2.3.1. Cone Penetration Test. Silica fume/SBS composite-modified asphalt mortar is a heterogeneous material, and the discreteness of data would be very large if the conventional penetration test is used to evaluate its denseness [15-17]. In this paper, the cone penetration test was used to evaluate the consistency of the asphalt mortars. The angle of the cone was 30[degrees], and the cone was made of stainless steel. The inner diameter of the dish was 70 mm, and the inner depth was 45 mm. The total weight of the cone, the connecting rod, and the balancing weight were 195 g. The test temperature was 25[degrees]C (ASTM D5/D5M-2013).

2.3.2. Softening Point Test. The softening point test is another test that can be used to measure the denseness of the asphalt mortar. The ring and ball method was used to determine the softening point (ASTM D36/D36M-2014).

2.3.3. Brookfield Viscosity Test. Brookfield viscosity is an important index of rheological properties of asphalt. The high-temperature performance of asphalt is evaluated by measuring the torque of the shaft rotating at certain speed in the asphalt. In this study, the test was conducted at a temperature of 177[degrees]C (ASTM D4420).

2.3.4. Dynamic Shear Rheological (DSR) Test. The flow characteristics of the polymer materials are evaluated by rotational shearing at a certain speed. In this paper, a stress control mode was adopted. The stress level was 0.1 kPa, and angular frequency was 10 rad/s. The diameters of the samples were 25 mm (the thickness is 1 mm) and 8 mm (the thickness is 2 mm) (AASHTO T315-09).

2.3.5. Bending Beam Rheometer (BBR) Test. The flexural creep stiffness (S) and creep rate (m) were obtained by studying the stiffness modulus of a bituminous beam under creep load in the BBR test. The low-temperature cracking resistance of asphalt mortars is evaluated from S and m. The size of the bituminous beam: the length was 102.00 mm, the width was 12.70 mm, and the height was 6.35 mm (AASHTO T313-09).

2.3.6. Thermal Analysis Test. These experiments were conducted in the analysis and testing center of Northeast Forestry University. The data were acquired using the synchronous thermogravimetric analyzer (STA409PC, NETZSCH Instrument Company, Germany). The atmosphere was nitrogen gas atmosphere, the rate of ventilation was 120ml/min, the heating rate was 20[degrees]C/min, and the range of temperature was 35~600[degrees]C Figures 1 and 2.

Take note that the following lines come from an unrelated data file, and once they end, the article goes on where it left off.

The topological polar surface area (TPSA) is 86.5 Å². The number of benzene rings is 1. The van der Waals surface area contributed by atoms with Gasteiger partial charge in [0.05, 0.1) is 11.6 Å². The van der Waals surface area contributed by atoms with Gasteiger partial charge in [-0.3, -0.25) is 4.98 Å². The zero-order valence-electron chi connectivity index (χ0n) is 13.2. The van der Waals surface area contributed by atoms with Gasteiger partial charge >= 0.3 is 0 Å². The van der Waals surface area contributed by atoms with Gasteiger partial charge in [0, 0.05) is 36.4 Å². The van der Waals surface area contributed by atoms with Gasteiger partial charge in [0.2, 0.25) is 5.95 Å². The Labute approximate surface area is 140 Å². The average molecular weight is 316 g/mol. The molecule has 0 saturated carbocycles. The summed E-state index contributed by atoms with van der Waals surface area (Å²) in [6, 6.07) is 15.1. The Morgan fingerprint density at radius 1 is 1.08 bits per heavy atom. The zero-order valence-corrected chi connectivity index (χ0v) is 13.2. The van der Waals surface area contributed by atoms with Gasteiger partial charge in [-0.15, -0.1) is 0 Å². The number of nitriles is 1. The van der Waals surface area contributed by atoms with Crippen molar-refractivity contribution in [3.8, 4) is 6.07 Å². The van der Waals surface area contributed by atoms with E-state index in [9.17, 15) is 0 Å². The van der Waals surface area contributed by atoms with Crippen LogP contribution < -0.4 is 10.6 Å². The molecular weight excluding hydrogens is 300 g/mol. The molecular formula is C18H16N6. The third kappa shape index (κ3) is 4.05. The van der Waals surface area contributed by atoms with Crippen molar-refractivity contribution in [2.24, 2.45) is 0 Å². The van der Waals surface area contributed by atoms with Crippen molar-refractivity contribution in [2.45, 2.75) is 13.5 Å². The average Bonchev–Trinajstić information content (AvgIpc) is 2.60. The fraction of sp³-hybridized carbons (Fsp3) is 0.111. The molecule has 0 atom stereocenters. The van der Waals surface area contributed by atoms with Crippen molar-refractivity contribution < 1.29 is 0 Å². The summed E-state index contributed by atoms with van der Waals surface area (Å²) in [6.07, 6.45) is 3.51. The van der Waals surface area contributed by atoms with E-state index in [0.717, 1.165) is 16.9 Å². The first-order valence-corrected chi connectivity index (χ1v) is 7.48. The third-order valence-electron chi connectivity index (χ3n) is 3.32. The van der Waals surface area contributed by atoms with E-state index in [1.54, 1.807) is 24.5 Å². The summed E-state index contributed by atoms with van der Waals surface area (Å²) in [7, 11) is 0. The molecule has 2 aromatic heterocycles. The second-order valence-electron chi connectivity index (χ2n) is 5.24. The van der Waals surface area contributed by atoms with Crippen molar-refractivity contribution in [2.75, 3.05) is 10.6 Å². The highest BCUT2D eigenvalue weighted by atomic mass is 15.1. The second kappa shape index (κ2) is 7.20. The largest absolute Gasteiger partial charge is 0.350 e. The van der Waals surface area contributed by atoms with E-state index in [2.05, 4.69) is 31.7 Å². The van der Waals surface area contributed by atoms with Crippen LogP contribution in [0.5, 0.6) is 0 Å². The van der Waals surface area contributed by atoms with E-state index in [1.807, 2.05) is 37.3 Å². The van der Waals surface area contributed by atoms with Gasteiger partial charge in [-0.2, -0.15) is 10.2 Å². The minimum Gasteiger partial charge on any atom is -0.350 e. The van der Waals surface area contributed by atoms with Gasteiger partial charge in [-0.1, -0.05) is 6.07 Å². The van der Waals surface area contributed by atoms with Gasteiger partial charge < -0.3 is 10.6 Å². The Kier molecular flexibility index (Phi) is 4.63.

3. Results and Discussion

3.1. Cone Penetration. As could be seen from Figure 3, the cone penetration of the asphalt mortar decreased with the increase in the content of silica fume. The results showed that the shear strength of the asphalt mortar was enhanced by the addition of silica fume. The saturated and aromatic components in the asphalt were sucked into the pores of silica fume, which increased the content of asphaltene and pectin relatively. Thus, asphalt became thicker, the shear strength increased, and the cone penetration decreased [18, 19]. Figure 4 shows that the cone penetration of asphalt mortar decreased with the increase in filler content. It could be seen that increasing the ratio of filler asphalt greatly improves the high-temperature performance of asphalt mortar.

3.2. Brookfield Viscosity at 177C and Softening Point. According to the data in Figure 5, the viscosity at 177[degrees]C and the softening point of silica fume/SBS composite-modified asphalt mortar increased obviously with increasing the content of silica fume. These data suggested that the small particle size and large specific surface area of silica fume cause the particles to come in closer contact with the asphalt. The strong adsorbability of silica fume was beneficial in strengthening the intermolecular force and increasing the thickness of the structural asphalt [18]. Thus, the coherence between the asphalt and the aggregate was enhanced, and the high-temperature stability of the asphalt mortar was improved.

As is shown in Figure 6, the softening point and the Brookfield viscosity of the asphalt mortar were improved greatly because of the increase in the ratio of filler asphalt. It was similar to the researches conducted by Wu et al. [20] and Zhang et al. [21]. They assumed that the increase of the content of filler would enhance the adsorption between asphalt and filler. Therefore, the ratio of structural asphalt was increased, and the viscosity and strength of asphalt were enhanced.